UC Berkeley scientists have surveyed more than 2,500 people in the United States and China about their emotional responses to these and thousands of other songs from genres including rock, folk, jazz, classical, marching band, experimental and heavy metal.
The upshot? The subjective experience of music across cultures can be mapped within at least 13 overarching feelings: Amusement, joy, eroticism, beauty, relaxation, sadness, dreaminess, triumph, anxiety, scariness, annoyance, defiance, and feeling pumped up.
Opoids are also responsible for music’s myriad effects on mood, pain and well-being, giving clues to how we can harness its benefits even how it affects our aging.
Like other pleasurable experiences, there are two components to enjoying music: anticipation of hearing your favourite song, and then actually hearing it. The brain signalling chemical dopamine, which is linked to reward, is involved in both phases. But neuroscientists have wondered for decades whether there was more to it — what gives music its power to induce euphoria?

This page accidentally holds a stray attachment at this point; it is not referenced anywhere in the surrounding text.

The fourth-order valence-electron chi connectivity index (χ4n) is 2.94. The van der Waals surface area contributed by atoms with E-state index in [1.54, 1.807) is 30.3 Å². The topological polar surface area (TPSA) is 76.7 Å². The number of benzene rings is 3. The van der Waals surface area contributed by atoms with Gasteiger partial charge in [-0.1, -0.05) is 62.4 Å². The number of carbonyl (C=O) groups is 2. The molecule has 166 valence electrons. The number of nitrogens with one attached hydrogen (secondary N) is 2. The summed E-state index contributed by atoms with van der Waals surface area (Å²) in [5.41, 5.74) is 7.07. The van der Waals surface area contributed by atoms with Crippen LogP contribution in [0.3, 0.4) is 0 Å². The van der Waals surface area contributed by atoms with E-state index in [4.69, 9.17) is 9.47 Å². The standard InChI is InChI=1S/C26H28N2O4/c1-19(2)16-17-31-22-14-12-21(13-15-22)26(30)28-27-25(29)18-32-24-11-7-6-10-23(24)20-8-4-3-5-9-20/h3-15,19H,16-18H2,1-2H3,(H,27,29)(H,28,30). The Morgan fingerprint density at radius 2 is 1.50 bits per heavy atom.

“Imagine organizing a massively eclectic music library by emotion and capturing the combination of feelings associated with each track. That’s essentially what our study has done,” said study lead author Alan Cowen, a UC Berkeley doctoral student in neuroscience.
The findings are set to appear in the online edition of the journal Proceedings of the National Academy of Sciences.
“We have rigorously documented the largest array of emotions that are universally felt through the language of music,” said study senior author Dacher Keltner, a UC Berkeley professor of psychology.
Cowen and fellow researchers have translated the data into an interactive audio map where visitors can move their cursors to listen to any of thousands of music snippets to find out, among other things, if their emotional reactions match how people from different cultures respond to the music.
Potential applications for these research findings range from informing psychological and psychiatric therapies designed to evoke certain feelings to helping music streaming services like Spotify adjust their algorithms to satisfy their customers’ audio cravings or set the mood.